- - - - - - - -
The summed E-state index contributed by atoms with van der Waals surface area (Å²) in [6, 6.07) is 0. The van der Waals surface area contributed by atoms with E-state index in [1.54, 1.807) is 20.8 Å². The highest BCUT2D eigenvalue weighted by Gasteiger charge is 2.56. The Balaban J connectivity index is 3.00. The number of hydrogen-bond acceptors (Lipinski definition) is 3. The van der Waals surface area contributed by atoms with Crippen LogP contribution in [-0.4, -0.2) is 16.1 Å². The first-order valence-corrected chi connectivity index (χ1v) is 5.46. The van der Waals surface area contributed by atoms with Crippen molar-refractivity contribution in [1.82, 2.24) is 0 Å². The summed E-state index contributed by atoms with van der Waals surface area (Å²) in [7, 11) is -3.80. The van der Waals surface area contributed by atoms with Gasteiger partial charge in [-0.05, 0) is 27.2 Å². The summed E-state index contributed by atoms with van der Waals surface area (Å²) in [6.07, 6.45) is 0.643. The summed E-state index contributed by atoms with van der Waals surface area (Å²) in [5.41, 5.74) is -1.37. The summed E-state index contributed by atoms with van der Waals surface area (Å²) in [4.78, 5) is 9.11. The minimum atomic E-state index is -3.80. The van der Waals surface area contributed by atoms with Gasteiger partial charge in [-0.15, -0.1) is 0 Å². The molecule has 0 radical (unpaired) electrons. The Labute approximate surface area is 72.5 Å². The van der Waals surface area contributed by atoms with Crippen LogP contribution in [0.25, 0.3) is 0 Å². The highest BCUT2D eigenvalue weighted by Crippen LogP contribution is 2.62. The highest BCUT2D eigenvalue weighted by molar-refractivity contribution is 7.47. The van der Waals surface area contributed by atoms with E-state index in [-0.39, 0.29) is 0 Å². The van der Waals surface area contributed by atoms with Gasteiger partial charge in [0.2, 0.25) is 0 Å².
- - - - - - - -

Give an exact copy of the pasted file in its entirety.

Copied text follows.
The summed E-state index contributed by atoms with van der Waals surface area (Å²) in [6, 6.07) is 0. The van der Waals surface area contributed by atoms with E-state index in [1.54, 1.807) is 20.8 Å². The highest BCUT2D eigenvalue weighted by Gasteiger charge is 2.56. The Balaban J connectivity index is 3.00. The number of hydrogen-bond acceptors (Lipinski definition) is 3. The van der Waals surface area contributed by atoms with Crippen LogP contribution in [-0.4, -0.2) is 16.1 Å². The first-order valence-corrected chi connectivity index (χ1v) is 5.46. The van der Waals surface area contributed by atoms with Crippen molar-refractivity contribution in [1.82, 2.24) is 0 Å². The summed E-state index contributed by atoms with van der Waals surface area (Å²) in [7, 11) is -3.80. The van der Waals surface area contributed by atoms with Gasteiger partial charge in [-0.05, 0) is 27.2 Å². The summed E-state index contributed by atoms with van der Waals surface area (Å²) in [6.07, 6.45) is 0.643. The summed E-state index contributed by atoms with van der Waals surface area (Å²) in [5.41, 5.74) is -1.37. The summed E-state index contributed by atoms with van der Waals surface area (Å²) in [4.78, 5) is 9.11. The minimum atomic E-state index is -3.80. The van der Waals surface area contributed by atoms with Gasteiger partial charge in [-0.15, -0.1) is 0 Å². The molecule has 0 radical (unpaired) electrons. The Labute approximate surface area is 72.5 Å². The van der Waals surface area contributed by atoms with Crippen LogP contribution in [0.25, 0.3) is 0 Å². The highest BCUT2D eigenvalue weighted by Crippen LogP contribution is 2.62. The highest BCUT2D eigenvalue weighted by molar-refractivity contribution is 7.47. The van der Waals surface area contributed by atoms with E-state index in [-0.39, 0.29) is 0 Å². The van der Waals surface area contributed by atoms with Gasteiger partial charge in [0.2, 0.25) is 0 Å².